Figure 4. Comparison between in situ LST (KIT Gobabeb station, 2010) and Meteosat LST from the PMW for TCWVs < 35 mm: (a) Nighttime; (b) daytime.
Figure 4. Comparison between in situ LST (KIT Gobabeb station, 2010) and Meteosat LST from the PMW for TCWVs < 35 mm: (a) Nighttime; (b) daytime.
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Due to the exceptionally wet January/February and October/November 2010, the presented analysis included a large number of observations for a wide range of atmospheric conditions, including also rather moist atmospheres (Figure 3a). Despite the overall good model performances, the two single-channel models had a distinct positive bias for dry atmospheres compared to the LSA SAF dataset (0.8–1.2 K versus 0.1–0.2 K, respectively; Figure 3a). This single-channel bias is close to zero during nighttime, but is greater than 1 K during daytime (Figure 4). Other studies (e.g., [8]) also report that the largest single-channel biases occur at LST values greater than 310 K, which is in line with our observations. The observed daytime LST bias likely demonstrates the implicit sensitivity of the mono-channel models on NWP errors. The GSW model, which is less dependent on accurate NWP input, does not show a significant daytime bias in Gobabeb.

3.2.2. Dahra Station

In Dahra, single-channel LSTs reached the LSA SAF target accuracy for TCWV up to 30 mm (RMSD < 2 K, bias < 0.5 K; Figure 3c). For higher TCWVs, the PMW, SMW and GSW models had a high negative Meteosat LST minus in situ LST bias (−4.3 K, −3.0 K and −2.2 K, respectively; Table 4, Figure 5). RMSD are significantly higher for PMW and SMW compared to GSW (Δ 2.9 and 1.9 K, respectively; Table 4) and the theoretically-expected error (Δ 3–4 K; Table 4 and Figure 2).

Figure 5. (a) LSA SAF’s operational GSW; (b) PMW.
Figure 5. (a) LSA SAF’s operational GSW; (b) PMW.
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Cloud contaminations and/or uncertainties in NWP (ECMWF), together with the limitations of the mono-channel methods under analysis, might explain the difference between the observed RMSD and the theoretical uncertainties.

Errors due to cloud contamination are not accounted for in the theoretical uncertainty analysis. Clouds are usually significantly colder than the land surface, and cloud contamination should hence result in negative LST biases [8]. This hypothesis is supported by the high temporal scatter of the TOA-brightness temperature (example: Figure 5, 24 September 2010). Clear sky TOA brightness temperature is mainly driven by solar heating and follows a continuous diurnal cycle [10]. This is clearly not the case on 24 September 2010.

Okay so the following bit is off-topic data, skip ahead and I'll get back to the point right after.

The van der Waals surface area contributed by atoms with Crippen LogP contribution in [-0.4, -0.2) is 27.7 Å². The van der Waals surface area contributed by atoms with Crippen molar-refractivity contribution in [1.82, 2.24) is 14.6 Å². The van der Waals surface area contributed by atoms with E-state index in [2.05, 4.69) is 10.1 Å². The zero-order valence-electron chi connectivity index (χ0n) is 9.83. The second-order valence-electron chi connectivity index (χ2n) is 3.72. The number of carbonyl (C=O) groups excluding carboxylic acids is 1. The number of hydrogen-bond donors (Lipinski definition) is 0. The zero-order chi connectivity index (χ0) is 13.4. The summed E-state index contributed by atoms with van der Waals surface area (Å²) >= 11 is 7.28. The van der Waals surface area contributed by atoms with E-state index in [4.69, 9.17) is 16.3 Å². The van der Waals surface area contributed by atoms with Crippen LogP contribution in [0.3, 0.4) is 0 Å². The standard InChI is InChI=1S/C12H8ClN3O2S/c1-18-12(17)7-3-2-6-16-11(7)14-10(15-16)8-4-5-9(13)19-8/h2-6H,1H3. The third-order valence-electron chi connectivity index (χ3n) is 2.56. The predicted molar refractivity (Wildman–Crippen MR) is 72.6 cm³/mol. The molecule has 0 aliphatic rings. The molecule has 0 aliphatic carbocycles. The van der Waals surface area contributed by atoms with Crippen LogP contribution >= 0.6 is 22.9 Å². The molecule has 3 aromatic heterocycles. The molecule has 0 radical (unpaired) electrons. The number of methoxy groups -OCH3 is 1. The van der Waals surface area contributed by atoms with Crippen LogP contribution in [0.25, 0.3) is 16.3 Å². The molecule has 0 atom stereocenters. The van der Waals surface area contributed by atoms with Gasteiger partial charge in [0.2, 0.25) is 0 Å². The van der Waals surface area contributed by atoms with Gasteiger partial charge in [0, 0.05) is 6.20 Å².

In addition, uncertainties in TCWV fields might be higher in Dahra than the NWP uncertainties accounted for in the sensitivity study (Section 2.5). This second hypothesis is supported by the observed 1–2 K lower GSW bias compared to PMW and SMW (Table 4). As detailed in Section 3.1, GSWs perform atmospheric correction rather independently from the NWP model input, while PMW and SMW are quite sensitive to errors in NWP models. For a given (measured) TOA brightness temperature and a very dry atmospheric profile, which is wrongly assumed to be more moist by the NWP model, this can lead to a considerable underestimation of LST retrieved by single-channel models: As the true atmosphere becomes dryer, it also becomes more transparent, and the retrieved LST decreases [8]. We have characterized the NWP error in the sensitivity study by replacing the profiles at hour h by the corresponding ones at hour h + 6. This approach might not be valid for tropical conditions. Moreover, differences in viewing geometry between the ground and satellite radiometer can introduce uncertainties related to inaccurate emissivity in Dahra, where the surface emissivities varies strongly over the seasons [20].

3.2.3. RMZ and Evora Stations

The radiative transfer-based single-channel approach (PMW) met LSA SAF target accuracy at the Evora and RMZ sites (RMSD around 2.0 K, bias < 1.0 K; Table 3 and Figure 3b,d).

For Evora, all models, including GSW, had a significant positive bias, while we observed a negative bias for all models at the RMZ station (0.7–1.2 K and −0.5–−0.9 K, respectively; Table 3 and Figure 3b,d). The biases are known from previous validation studies of the operational LSA SAF LST dataset and are given [20] as 0.8 K and −0.4 K for Evora and RMZ, respectively. These biases partially reflect the achievable accuracy with in situ LST. These have to represent large-scale satellite footprints covering several square kilometers: although the land cover at the Evora and RMZ validation sites is spatially quite homogeneous [35], they represent a mixture of grass, background soil and trees, which cause shadows and complicate the ground-based LST determination [40]. The negative biases observed for RMZ are thought to be related to the site’s high elevation (1360 m a.s.l.), which may not be correctly accounted for by the LST retrieval algorithms. The PMW and SMW do not perform an orographic correction, i.e., we use atmospheric profiles as the model input, which corresponds to the ECMWF grid cell height and not to the elevation at the station.

4. Conclusions

Long-term LST climate data records with a high temporal and spatial resolution are useful for climate monitoring and climate applications [7]. This requirement can be met by extending LST data records from geostationary satellites into the past. Since heritage sensors provide only one thermal infrared band, multi-channel LST retrieval approaches cannot be used. This study thus evaluated the performance of single-channel retrieval models developed for the geostationary Meteosat satellite against in situ LST and the GSW-based LSA SAF dataset. The key question that we investigated is to what extent a single-channel LST model can achieve the accuracy of a two channel GSW model.